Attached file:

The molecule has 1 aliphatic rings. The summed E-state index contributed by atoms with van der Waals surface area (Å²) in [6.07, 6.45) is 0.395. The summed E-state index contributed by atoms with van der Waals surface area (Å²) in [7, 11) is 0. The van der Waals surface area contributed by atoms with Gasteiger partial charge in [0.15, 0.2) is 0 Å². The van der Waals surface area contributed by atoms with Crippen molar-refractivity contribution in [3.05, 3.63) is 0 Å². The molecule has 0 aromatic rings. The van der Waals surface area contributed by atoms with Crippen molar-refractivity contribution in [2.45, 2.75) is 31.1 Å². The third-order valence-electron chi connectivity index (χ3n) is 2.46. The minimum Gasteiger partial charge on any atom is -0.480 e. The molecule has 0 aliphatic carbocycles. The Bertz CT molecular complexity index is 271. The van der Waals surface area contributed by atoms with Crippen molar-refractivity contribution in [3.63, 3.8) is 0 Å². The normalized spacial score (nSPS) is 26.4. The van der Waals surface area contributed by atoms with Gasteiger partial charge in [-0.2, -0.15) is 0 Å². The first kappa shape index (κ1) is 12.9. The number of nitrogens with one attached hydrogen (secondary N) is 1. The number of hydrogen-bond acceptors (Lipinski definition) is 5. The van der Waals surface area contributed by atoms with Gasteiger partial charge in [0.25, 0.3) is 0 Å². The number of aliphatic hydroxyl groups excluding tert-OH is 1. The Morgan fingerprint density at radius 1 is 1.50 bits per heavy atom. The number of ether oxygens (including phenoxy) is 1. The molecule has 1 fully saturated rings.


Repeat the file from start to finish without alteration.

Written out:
The molecule has 1 aliphatic rings. The summed E-state index contributed by atoms with van der Waals surface area (Å²) in [6.07, 6.45) is 0.395. The summed E-state index contributed by atoms with van der Waals surface area (Å²) in [7, 11) is 0. The van der Waals surface area contributed by atoms with Gasteiger partial charge in [0.15, 0.2) is 0 Å². The van der Waals surface area contributed by atoms with Crippen molar-refractivity contribution in [3.05, 3.63) is 0 Å². The molecule has 0 aromatic rings. The van der Waals surface area contributed by atoms with Crippen molar-refractivity contribution in [2.45, 2.75) is 31.1 Å². The third-order valence-electron chi connectivity index (χ3n) is 2.46. The minimum Gasteiger partial charge on any atom is -0.480 e. The molecule has 0 aliphatic carbocycles. The Bertz CT molecular complexity index is 271. The van der Waals surface area contributed by atoms with Crippen molar-refractivity contribution in [3.63, 3.8) is 0 Å². The normalized spacial score (nSPS) is 26.4. The van der Waals surface area contributed by atoms with Gasteiger partial charge in [-0.2, -0.15) is 0 Å². The first kappa shape index (κ1) is 12.9. The number of nitrogens with one attached hydrogen (secondary N) is 1. The number of hydrogen-bond acceptors (Lipinski definition) is 5. The van der Waals surface area contributed by atoms with Gasteiger partial charge in [0.25, 0.3) is 0 Å². The number of aliphatic hydroxyl groups excluding tert-OH is 1. The Morgan fingerprint density at radius 1 is 1.50 bits per heavy atom. The number of ether oxygens (including phenoxy) is 1. The molecule has 1 fully saturated rings.